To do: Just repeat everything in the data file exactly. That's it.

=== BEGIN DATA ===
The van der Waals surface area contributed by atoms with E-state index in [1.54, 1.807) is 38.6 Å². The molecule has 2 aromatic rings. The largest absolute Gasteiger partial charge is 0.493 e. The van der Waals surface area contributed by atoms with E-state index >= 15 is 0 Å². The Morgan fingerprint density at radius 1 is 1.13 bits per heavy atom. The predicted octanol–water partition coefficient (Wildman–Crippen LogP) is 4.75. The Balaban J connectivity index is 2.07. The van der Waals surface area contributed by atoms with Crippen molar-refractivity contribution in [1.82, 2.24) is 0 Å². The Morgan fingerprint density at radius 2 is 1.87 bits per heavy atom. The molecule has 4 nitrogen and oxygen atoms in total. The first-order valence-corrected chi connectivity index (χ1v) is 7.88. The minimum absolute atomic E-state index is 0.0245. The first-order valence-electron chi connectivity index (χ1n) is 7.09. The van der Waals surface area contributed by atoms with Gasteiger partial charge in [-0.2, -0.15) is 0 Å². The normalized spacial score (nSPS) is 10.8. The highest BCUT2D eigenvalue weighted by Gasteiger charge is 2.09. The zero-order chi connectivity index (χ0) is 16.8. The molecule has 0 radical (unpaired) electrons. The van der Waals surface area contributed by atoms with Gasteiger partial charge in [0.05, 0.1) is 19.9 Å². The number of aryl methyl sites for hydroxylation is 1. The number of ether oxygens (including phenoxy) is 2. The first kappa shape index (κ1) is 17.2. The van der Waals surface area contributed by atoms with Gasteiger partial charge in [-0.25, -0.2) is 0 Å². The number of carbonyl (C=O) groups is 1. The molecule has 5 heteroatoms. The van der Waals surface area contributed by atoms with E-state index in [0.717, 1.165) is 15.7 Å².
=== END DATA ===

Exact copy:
The van der Waals surface area contributed by atoms with E-state index in [1.54, 1.807) is 38.6 Å². The molecule has 2 aromatic rings. The largest absolute Gasteiger partial charge is 0.493 e. The van der Waals surface area contributed by atoms with E-state index >= 15 is 0 Å². The Morgan fingerprint density at radius 1 is 1.13 bits per heavy atom. The predicted octanol–water partition coefficient (Wildman–Crippen LogP) is 4.75. The Balaban J connectivity index is 2.07. The van der Waals surface area contributed by atoms with Crippen molar-refractivity contribution in [1.82, 2.24) is 0 Å². The Morgan fingerprint density at radius 2 is 1.87 bits per heavy atom. The molecule has 4 nitrogen and oxygen atoms in total. The first-order valence-corrected chi connectivity index (χ1v) is 7.88. The minimum absolute atomic E-state index is 0.0245. The first-order valence-electron chi connectivity index (χ1n) is 7.09. The van der Waals surface area contributed by atoms with Gasteiger partial charge in [-0.2, -0.15) is 0 Å². The normalized spacial score (nSPS) is 10.8. The highest BCUT2D eigenvalue weighted by Gasteiger charge is 2.09. The zero-order chi connectivity index (χ0) is 16.8. The molecule has 0 radical (unpaired) electrons. The van der Waals surface area contributed by atoms with Gasteiger partial charge in [0.05, 0.1) is 19.9 Å². The number of aryl methyl sites for hydroxylation is 1. The number of ether oxygens (including phenoxy) is 2. The first kappa shape index (κ1) is 17.2. The van der Waals surface area contributed by atoms with Gasteiger partial charge in [-0.25, -0.2) is 0 Å². The number of carbonyl (C=O) groups is 1. The molecule has 5 heteroatoms. The van der Waals surface area contributed by atoms with E-state index in [0.717, 1.165) is 15.7 Å².